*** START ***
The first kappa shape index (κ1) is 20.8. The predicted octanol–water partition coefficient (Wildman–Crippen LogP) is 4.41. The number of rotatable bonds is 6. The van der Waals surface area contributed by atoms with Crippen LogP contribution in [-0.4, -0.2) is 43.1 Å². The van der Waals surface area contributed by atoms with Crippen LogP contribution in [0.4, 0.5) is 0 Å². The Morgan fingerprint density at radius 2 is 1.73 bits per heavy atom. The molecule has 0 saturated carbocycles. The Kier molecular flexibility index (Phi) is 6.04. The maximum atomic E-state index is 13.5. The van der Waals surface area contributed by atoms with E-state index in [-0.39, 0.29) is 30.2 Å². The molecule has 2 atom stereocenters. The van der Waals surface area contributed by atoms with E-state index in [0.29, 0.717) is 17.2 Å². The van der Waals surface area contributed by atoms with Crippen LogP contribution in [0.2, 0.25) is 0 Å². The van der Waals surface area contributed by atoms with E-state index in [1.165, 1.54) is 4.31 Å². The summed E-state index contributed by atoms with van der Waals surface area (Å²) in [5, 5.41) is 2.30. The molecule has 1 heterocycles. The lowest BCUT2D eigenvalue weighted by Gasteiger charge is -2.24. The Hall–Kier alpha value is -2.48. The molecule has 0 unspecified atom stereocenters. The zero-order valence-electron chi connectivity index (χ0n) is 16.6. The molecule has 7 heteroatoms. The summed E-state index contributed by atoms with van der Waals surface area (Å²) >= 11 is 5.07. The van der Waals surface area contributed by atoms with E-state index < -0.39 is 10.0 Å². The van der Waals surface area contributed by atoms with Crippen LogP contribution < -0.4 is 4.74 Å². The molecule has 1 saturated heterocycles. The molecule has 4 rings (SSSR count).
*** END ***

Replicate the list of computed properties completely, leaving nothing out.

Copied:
The first kappa shape index (κ1) is 20.8. The predicted octanol–water partition coefficient (Wildman–Crippen LogP) is 4.41. The number of rotatable bonds is 6. The van der Waals surface area contributed by atoms with Crippen LogP contribution in [-0.4, -0.2) is 43.1 Å². The van der Waals surface area contributed by atoms with Crippen LogP contribution in [0.4, 0.5) is 0 Å². The Morgan fingerprint density at radius 2 is 1.73 bits per heavy atom. The molecule has 0 saturated carbocycles. The Kier molecular flexibility index (Phi) is 6.04. The maximum atomic E-state index is 13.5. The van der Waals surface area contributed by atoms with E-state index in [-0.39, 0.29) is 30.2 Å². The molecule has 2 atom stereocenters. The van der Waals surface area contributed by atoms with E-state index in [0.29, 0.717) is 17.2 Å². The van der Waals surface area contributed by atoms with Crippen LogP contribution in [0.2, 0.25) is 0 Å². The van der Waals surface area contributed by atoms with E-state index in [1.165, 1.54) is 4.31 Å². The summed E-state index contributed by atoms with van der Waals surface area (Å²) in [5, 5.41) is 2.30. The molecule has 1 heterocycles. The lowest BCUT2D eigenvalue weighted by Gasteiger charge is -2.24. The Hall–Kier alpha value is -2.48. The molecule has 0 unspecified atom stereocenters. The zero-order valence-electron chi connectivity index (χ0n) is 16.6. The molecule has 7 heteroatoms. The summed E-state index contributed by atoms with van der Waals surface area (Å²) >= 11 is 5.07. The van der Waals surface area contributed by atoms with E-state index < -0.39 is 10.0 Å². The van der Waals surface area contributed by atoms with Crippen LogP contribution < -0.4 is 4.74 Å². The molecule has 1 saturated heterocycles. The molecule has 4 rings (SSSR count).